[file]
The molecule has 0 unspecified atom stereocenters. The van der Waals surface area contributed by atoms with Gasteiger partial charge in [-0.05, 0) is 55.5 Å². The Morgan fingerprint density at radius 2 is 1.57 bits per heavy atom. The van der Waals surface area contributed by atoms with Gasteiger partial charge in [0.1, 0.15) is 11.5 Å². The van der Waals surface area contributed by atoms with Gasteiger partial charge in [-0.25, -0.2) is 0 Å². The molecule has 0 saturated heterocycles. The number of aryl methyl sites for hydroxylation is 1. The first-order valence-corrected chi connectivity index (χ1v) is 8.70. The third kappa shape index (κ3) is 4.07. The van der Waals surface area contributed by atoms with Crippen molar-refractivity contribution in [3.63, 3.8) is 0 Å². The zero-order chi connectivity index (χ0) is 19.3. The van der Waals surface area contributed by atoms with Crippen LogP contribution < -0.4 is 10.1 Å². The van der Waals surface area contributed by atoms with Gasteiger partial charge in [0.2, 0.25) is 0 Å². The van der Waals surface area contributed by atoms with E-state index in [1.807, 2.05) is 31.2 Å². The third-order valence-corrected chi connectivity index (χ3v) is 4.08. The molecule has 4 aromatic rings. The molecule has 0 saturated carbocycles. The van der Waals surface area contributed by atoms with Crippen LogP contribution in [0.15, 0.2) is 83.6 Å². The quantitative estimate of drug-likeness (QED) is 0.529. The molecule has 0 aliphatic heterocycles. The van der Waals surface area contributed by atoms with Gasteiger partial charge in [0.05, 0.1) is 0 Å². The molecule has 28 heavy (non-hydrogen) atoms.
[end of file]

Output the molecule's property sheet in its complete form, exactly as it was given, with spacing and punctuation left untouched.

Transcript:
The molecule has 0 unspecified atom stereocenters. The van der Waals surface area contributed by atoms with Gasteiger partial charge in [-0.05, 0) is 55.5 Å². The Morgan fingerprint density at radius 2 is 1.57 bits per heavy atom. The van der Waals surface area contributed by atoms with Gasteiger partial charge in [0.1, 0.15) is 11.5 Å². The van der Waals surface area contributed by atoms with Gasteiger partial charge in [-0.25, -0.2) is 0 Å². The molecule has 0 saturated heterocycles. The number of aryl methyl sites for hydroxylation is 1. The first-order valence-corrected chi connectivity index (χ1v) is 8.70. The third kappa shape index (κ3) is 4.07. The van der Waals surface area contributed by atoms with Crippen molar-refractivity contribution in [3.63, 3.8) is 0 Å². The zero-order chi connectivity index (χ0) is 19.3. The van der Waals surface area contributed by atoms with Crippen LogP contribution < -0.4 is 10.1 Å². The van der Waals surface area contributed by atoms with Gasteiger partial charge in [0.2, 0.25) is 0 Å². The van der Waals surface area contributed by atoms with E-state index in [1.807, 2.05) is 31.2 Å². The third-order valence-corrected chi connectivity index (χ3v) is 4.08. The molecule has 4 aromatic rings. The molecule has 0 saturated carbocycles. The van der Waals surface area contributed by atoms with Crippen LogP contribution in [0.15, 0.2) is 83.6 Å². The quantitative estimate of drug-likeness (QED) is 0.529. The molecule has 0 aliphatic heterocycles. The van der Waals surface area contributed by atoms with Gasteiger partial charge in [0.05, 0.1) is 0 Å². The molecule has 28 heavy (non-hydrogen) atoms.